My other concern when cycling in the Cleverhood has to do with signalling.  While riding in traffic, I did not feel that I was able to signal effectively enough that I could feel confident that motorists understood my intentions.  That’s a serious issue in my book, and one not easily surmounted when wearing a cape-like garment.  That’s a potential difficulty with all riding capes, of course, not an issue strictly confined to Cleverhood.

Urbanites who don’t signal anyway — and they are legion! — are not likely to be bothered by this; in my part of the world, the Cleverhood is just what I want while riding cycle trails in rain. Hand signals are not an issue in those circumstances.


There is a loop at the center back neck where a light can be attached:  I love this loop, which is placed perfectly so that a light can be seen whenever the hood is up.  But the loop also means that the cape can be hung up without trying to get it to balance from the hood — a much easier proposition that also leads to quick drying.


The Electric Gingham Cleverhood strikes me as an excellent all-season rain cape for anyone; cycling is by no means the only use for this nifty cape. If I were an urban walker, for instance, a Cleverhood would be my all-season go-to garment — quick and simple to don, airy and light enough for steamy summer nights, and easy to wear over heavier winter gear.

I can’t imagine a better bit of travel gear, either; it’s stylish, light, extremely functional, and highly stow-able.  Each comes with a pack, and is easily slipped into or removed as conditions require, but this version, the Electric Gingham, also fits nicely into a small Eagle Creek packing cube, with a bit of room to spare.


Different weights of Cleverhood may not tuck in quite as well as the Electric Gingham,  but might work best under other circumstances:  There’s a beautiful brown corduroy version, too, for example!

Cleverhoods are pricey, but, in my estimation, well worth the cost.  Value for money comes from buying lasting goods that do the job — whatever it is — well.  Amortized over a useful lifetime, a high initial expenditure often turns out to be the most economical choice.  (Think Brompton bicycles!)  There’s another wonderful reason to buy Cleverhood, too:  Cleverhood is a USA firm, and, as noted on the website, Cleverhoods are “designed, crafted and manufactured in the US”.  Sweet — that’s buying power a consumer can feel good about!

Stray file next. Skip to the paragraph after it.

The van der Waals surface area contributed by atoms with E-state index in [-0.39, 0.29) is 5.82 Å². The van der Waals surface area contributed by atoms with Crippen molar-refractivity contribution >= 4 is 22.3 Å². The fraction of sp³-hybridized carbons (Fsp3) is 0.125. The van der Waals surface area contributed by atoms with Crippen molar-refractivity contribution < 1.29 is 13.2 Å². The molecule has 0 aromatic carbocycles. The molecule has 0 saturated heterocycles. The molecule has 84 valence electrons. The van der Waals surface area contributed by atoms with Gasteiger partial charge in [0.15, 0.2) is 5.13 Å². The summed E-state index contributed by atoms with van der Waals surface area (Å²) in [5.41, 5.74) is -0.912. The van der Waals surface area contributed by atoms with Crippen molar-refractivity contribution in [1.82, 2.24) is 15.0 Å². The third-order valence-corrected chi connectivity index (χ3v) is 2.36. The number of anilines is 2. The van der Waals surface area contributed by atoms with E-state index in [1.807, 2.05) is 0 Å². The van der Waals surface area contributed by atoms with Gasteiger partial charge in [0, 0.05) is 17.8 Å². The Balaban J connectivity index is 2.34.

The Cleverhood originallly featured in this review was a sample supplied to me for feedback on the new, smaller, size. It has since been returned to Cleverhood, but I was so taken with the cape that I bought my own, which was supplied at a discount.  Judge my words accordingly!

Clothing Gear

Basil, Upstaged

A long time ago, I saw this fascinating product online, but it was too odd to order speculatively, and I mentally filed it away as just another interesting idea.  It’s a sun (or rain) brim for a bike helmet.

db-tnWe saw the tan one, above, and the blue one, below, along with several others, at the BNC events in Washington, DC, this summer.  In person reviews from the owners were overwhelmingly positive, so I ordered one.  Dr. Diarist’s helmet doesn’t have a visor, and we thought this might work for him.


He hasn’t been riding much lately, so I gave it a whirl.  He’ll never get his hands on it again!  I love this thing:  I worried that it would act like a sail, but it stays in place perfectly, and, apart from allowing me to minimize my use of suncreen — sunscreen that, ironically, was destroying the skin on my face — it shades so well that I actually feel a bit cooler when riding.

db-dbOurs is high vis, of course, so it’s not nearly as unobtrusive as the more stylish models we saw in DC.  (The tan one looked, in person, a lot like a pith helmet!)  The brim/helmet combination is pretty big — between the screaming color and the size of it all, I expected to get a lot of flack for what I assumed would look like nerdiness taken to an absurd degree.

That’s not what’s happened:  People are stopping me to tell me how fantastic my brimmed helmet is.  The brimmed helmet that’s almost bigger than my bicycle.

Anybody who rides a Brompton will tell you that it’s important to figure that, on any given trip, you’ll spend at least a few minutes discussing your brilliant small bicycle with interested passersby.  It happens all the time.  Basil’s used to this; we even have a demo routine for the very curious.


Nobody — I repeat, not a soul — has asked Question One about Basil since I started wearing this brim.  He’s surprised, I think, but fortunately he’s quite secure enough that the interest of others is not a sustaining pillar of his existence.

(But really, a hat?!?)

It’s a Da Brim Sporty Cycling Helmet Visor.  (If you want more coverage, the Classic is even larger!) Pricey, but very well-thought-out, engineered so that it really works, and the company (in California, products made in USA) shipped very quickly, too.  This one’s for use with cycling helmets; equestrian versions are available, as well as several other styles, some of which offer just a visor in front.